A new settlement for health and care or ‘Care Covenant’, underpinned by Future Care Guarantees, will offer greater security for everyone in society. We need political consensus upon our direction of travel – a long-term plan to guide the policies of successive governments to improve health and care outcomes, and enable individuals to plan ahead. We will, otherwise, remain forever in ‘fire-fighting’ or ‘crisis’ mode rather than on the front-foot. Whilst some have called for an independent OBR-style check on health and care spend, we believe it pertinent to first ask:
- Where are we trying to get to?
- To what extent can we plan ahead?
- How might any national plan for health and care in future underpin a political consensus – one capable of cementing public support for any increase in and targeting of spend in the years to come?
We invited leaders from the public, private and third sectors to help us explore this terrain in more depth. Their contributions to our report outline what developments we might expect in 5, 10 and 15 years’ time and, in doing so, point toward how we might plan to impact different determinants of well-being in the short, medium and longer-term.
Future Care Guarantees
We believe cross-party consensus in respect of Future Care Guarantees could underpin a new Care Covenant and National Plan for health and care as well as cement the support of the general public. Based upon the developments we might expect in 5, 10 and 15 years’ time, we recommend such Guarantees include:
1. A new funding formula
Government will introduce a new funding formula and national entitlements to health and adult social care services that are funded by the state – the aim: to reduce the postcode lottery in respect of services in both formal and community settings, and create certainty for individuals in planning for their future health and care needs.
2. Healthier, longer lives
Government will introduce ‘health positive’ regulations, personalise public health and invest to compress morbidity – the aim: to reduce the amount of time that people are unable to live in good health and the overall cost of care, both to the individual and the state, with a particular focus upon tackling health inequalities within and between geographical areas.
3. Championing independent living
Government will work with industry to introduce and uphold an Independent Living Guarantee enabled by a transformational programme of investment in ‘pre-care’ measures – the aim: to ensure our homes and communities are ‘designed for age and mobility’ so that more people are able to take care of themselves and their families at home for longer.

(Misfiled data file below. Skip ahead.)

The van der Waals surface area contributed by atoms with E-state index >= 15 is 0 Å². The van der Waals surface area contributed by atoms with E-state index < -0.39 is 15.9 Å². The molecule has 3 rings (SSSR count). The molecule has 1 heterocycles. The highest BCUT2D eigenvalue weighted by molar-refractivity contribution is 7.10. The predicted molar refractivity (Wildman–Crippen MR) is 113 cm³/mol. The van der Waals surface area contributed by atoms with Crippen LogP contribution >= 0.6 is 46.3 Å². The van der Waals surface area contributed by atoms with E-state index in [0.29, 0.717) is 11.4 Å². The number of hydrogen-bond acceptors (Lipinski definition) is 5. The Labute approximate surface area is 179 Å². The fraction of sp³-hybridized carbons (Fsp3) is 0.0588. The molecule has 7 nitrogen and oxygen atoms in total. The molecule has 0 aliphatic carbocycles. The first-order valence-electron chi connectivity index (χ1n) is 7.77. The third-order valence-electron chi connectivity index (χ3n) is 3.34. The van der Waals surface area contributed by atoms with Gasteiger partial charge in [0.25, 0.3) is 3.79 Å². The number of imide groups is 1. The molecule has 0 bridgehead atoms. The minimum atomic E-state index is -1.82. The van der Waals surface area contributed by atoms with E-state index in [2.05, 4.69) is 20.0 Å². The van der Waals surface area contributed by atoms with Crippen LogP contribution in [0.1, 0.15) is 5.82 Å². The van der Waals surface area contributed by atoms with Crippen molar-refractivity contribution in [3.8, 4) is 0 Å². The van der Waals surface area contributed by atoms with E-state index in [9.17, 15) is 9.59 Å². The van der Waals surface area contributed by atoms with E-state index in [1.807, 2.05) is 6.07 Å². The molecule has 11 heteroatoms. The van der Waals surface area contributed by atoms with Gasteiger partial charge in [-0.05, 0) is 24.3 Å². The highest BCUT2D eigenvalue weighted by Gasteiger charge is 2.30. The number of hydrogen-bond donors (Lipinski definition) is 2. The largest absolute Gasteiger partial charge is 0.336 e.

4. Tackling loneliness and social isolation
Government will introduce measures and invest to create the environment for local government and civil society to tackle loneliness and social isolation – the aim: to reduce the impact of what is widely regarded as a key characteristic of growing mental ill-health in our communities.
5. An Ethical Technology Commission
Government will establish a dedicated Commission to examine the ethical implications of new and emergent technologies for health and care service provision – the aim: to involve experts and the general public at the earliest possible opportunity in a considered debate and, in particular, explore the extent to which access to services should be predicated upon machine-testing and verification in the future.
6. Co-designing future care services
Government will involve younger generations in the co-design of future care services on an iterative basis – the aim: to help Government design responsive care services, and raise awareness of the need for individuals to plan ahead and make provision for their future health and care needs.
7. Careforce planning
Government will provide leadership and work with training and skills providers to build the capacity of the ‘careforce’ – the aim: to ensure we have sufficient health and care professionals as well as unpaid carers, with the appropriate skills, to meet future demand and deliver high standards of care.
8. Enabling a work-life-care balance
Government will recognise the economic contribution of carers to the overall economy and work with employers to introduce measures to improve carers’ ‘work-life-care balance’ – the aim: to support the growing number of carers at home and in community settings.
We need to plan and design the provision of health and care for every generation if we are to tackle the ‘care deficit’ and secure the future. Agreement upon the direction of travel and Future Care Guarantees to support improved planning by commissioners and providers as well as the general public would represent a significant first step.
About the Editors
Annemarie Naylor MBE is the Director of Policy and Consulting at Future Care Capital. She studied Government and Sociology at the University of Essex. For a large part of her career, Annemarie has worked in public policy and economic development across local, regional and central government.
Emily Jones is a Policy and Research Officer at Future Care Capital. She studied Social Policy at the London School of Economics and Political Science and later worked at the Centre for Analysis of Social Exclusion at the LSE where she developed a particular focus on health and social care research.
The Editors would like to acknowledge all contributors for their time and considered input in the course of producing this report.